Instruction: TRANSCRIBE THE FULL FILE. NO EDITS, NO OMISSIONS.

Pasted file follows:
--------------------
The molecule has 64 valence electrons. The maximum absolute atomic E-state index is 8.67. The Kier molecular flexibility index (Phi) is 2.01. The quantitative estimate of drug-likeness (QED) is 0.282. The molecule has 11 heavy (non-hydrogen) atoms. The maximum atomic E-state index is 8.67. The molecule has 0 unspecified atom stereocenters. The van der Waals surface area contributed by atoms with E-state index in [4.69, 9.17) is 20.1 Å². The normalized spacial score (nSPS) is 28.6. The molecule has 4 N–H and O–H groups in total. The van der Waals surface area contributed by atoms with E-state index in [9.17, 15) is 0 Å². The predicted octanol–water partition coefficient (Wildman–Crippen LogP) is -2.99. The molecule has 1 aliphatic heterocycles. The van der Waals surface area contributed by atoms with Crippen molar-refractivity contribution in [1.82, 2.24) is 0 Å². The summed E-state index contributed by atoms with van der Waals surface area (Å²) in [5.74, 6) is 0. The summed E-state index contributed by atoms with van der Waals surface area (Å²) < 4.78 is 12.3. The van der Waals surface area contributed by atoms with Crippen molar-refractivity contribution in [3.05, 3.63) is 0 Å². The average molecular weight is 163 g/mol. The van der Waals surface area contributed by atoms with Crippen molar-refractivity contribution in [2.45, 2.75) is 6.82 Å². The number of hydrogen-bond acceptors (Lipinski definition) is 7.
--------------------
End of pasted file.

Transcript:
The molecule has 64 valence electrons. The maximum absolute atomic E-state index is 8.67. The Kier molecular flexibility index (Phi) is 2.01. The quantitative estimate of drug-likeness (QED) is 0.282. The molecule has 11 heavy (non-hydrogen) atoms. The maximum atomic E-state index is 8.67. The molecule has 0 unspecified atom stereocenters. The van der Waals surface area contributed by atoms with E-state index in [4.69, 9.17) is 20.1 Å². The normalized spacial score (nSPS) is 28.6. The molecule has 4 N–H and O–H groups in total. The van der Waals surface area contributed by atoms with E-state index in [9.17, 15) is 0 Å². The predicted octanol–water partition coefficient (Wildman–Crippen LogP) is -2.99. The molecule has 1 aliphatic heterocycles. The van der Waals surface area contributed by atoms with Crippen molar-refractivity contribution in [1.82, 2.24) is 0 Å². The summed E-state index contributed by atoms with van der Waals surface area (Å²) in [5.74, 6) is 0. The summed E-state index contributed by atoms with van der Waals surface area (Å²) < 4.78 is 12.3. The van der Waals surface area contributed by atoms with Crippen molar-refractivity contribution in [3.05, 3.63) is 0 Å². The average molecular weight is 163 g/mol. The van der Waals surface area contributed by atoms with Crippen molar-refractivity contribution in [2.45, 2.75) is 6.82 Å². The number of hydrogen-bond acceptors (Lipinski definition) is 7.